Epigram is an independent and neutral newspaper, aiming to publish opinions from across the student body. To respond with an opposing opinion, please contact email@example.com or join our writers group
Phoebe Chase questions where her money is going if lecturers continue to strike over exam period.
As 64 universities wearily trudge into what is supposed to be the last week of staff strikes against the USS pension reform, it appears, unsurprisingly, that there is no definitive end in sight. An atmosphere that in the initial week of strikes was reminiscent of a kitchen on steroids, has now gradually dropped to something more along the lines of tired, blind, dogged determination. This, the fourth week of cancelled lectures and seminars for many students at universities across the Uk, heralds no victory for anyone involved. In short, everyone is fed up. This disruption herds great stress for students. We are expected to write essays on topics that have not even been covered, sections of the term's exams papers have been cut, and deadlines are being desperately extended in an attempt to minimise the unavoidable affect on grades.
"Our lecturers also have a duty to their students, and in this duty they are currently failing"
I highly sympathise with the crisis that many of the lecturers at the University of Bristol are facing. The treatment of staff by the Universities UK is inexcusable and I understand fully the importance of these strikes in protest of the proposed pension cuts. However, our lecturers also have a duty to their students, and in this duty they are currently failing. If these strikes continue, many students will have missed almost an entire term of teaching. This is unacceptable. I have been reassured countless times via email that 'your education is extremely important to me' and that if there was any other way of achieving their goal these strikes would not be happening. While I am sure this is true, the actions of our lecturers do not reflect this at all, and it is very difficult to feel comforted when the breaking news came in that the strikes are now set to continue possibly even into exam season. At this point, am I actually going to get my degree at all, or should I just sod off now and try somewhere else?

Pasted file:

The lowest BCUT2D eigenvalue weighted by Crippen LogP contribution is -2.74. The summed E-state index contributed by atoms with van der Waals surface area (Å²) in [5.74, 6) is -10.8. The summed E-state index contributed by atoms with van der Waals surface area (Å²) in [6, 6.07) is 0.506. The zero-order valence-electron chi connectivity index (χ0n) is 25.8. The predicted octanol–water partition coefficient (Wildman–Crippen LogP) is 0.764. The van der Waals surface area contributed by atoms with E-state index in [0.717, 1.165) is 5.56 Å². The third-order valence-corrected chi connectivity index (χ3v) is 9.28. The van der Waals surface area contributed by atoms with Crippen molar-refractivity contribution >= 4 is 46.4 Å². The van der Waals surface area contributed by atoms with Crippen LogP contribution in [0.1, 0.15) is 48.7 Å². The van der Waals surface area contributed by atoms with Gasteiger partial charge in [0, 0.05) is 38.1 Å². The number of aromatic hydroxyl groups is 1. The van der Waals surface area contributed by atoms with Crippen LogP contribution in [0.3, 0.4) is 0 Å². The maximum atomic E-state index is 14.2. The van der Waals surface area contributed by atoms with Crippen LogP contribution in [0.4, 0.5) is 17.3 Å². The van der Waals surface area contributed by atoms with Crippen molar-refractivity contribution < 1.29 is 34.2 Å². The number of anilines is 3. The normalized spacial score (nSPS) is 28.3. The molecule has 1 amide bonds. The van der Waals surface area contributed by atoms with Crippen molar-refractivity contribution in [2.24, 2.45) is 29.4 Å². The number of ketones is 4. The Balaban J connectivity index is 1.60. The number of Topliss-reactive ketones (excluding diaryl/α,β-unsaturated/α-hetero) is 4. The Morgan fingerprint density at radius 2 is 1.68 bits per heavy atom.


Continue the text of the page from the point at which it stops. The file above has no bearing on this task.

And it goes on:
Although I do support the reason for the strikes, I strongly disagree with the way in which they are being dealt with by the university governance. What exactly have we been paying for for the past four weeks? True, I've used the library a fair amount, exercised my right to book reservation, and bought more coffee from the Source cafe than possibly ever before - achieving the generous gift of a free cappuccino, but one might hope that 9k would cover a little more than this. That students are not being compensated for canceled lectures is one of the biggest problems of these strikes.
"Am I actually going to get my degree at all, or should I just sod off now and try somewhere else?"
It points to the arguably wider issue that during this time of stress and confusion, when students are struggling to find ways to structure our daily lives and make up for missed lectures, we are receiving the bare minimum of support from our university. Whilst at the time of writing, some have received reassurances from their faculties that there is not an expectation to do exams and essays on topics not covered, many certainly haven’t received any such news. It is still mystifyingly unclear to a large number of students, the extent of which our grades will be affected by the strikes. During this time, I refuse to be expected to merely teach myself the missed material. I did not pay to come to university to be my own lecturer.
Dear students, following the rejection of the proposed UCU/UUK agreement— Epigram (@EpigramPaper) March 15, 2018
An anonymous lecturer explains why they voted to reject the agreement proposed by UUK.https://t.co/PPVlQHModD pic.twitter.com/EuE7Nou65B
This is a time of great uncertainty for both lecturers and students, and we must treat each other with respect and understanding for our respective situations. This does not mean that we must also agree with those situations that we have been unwillingly thrown into. I want my lectures back. So does every student that I have spoken to about this issue - and there are many. I earnestly want the demands of the UCU to be met by the UUK, but I don't see how obnoxiously bashing one's entire crockery collection at students trying to go study in the library is going to achieve this. The animosity especially from a number of student picketers towards other students merely attempting to not fail their education is extremely disappointing. Are protests going to escalate even further? Abseiling down from the top of the Will's Memorial Building shouting 'support our lecturers' is not going to make the slightest bit of difference.
Featured image: Epigram / Cameron Scheijde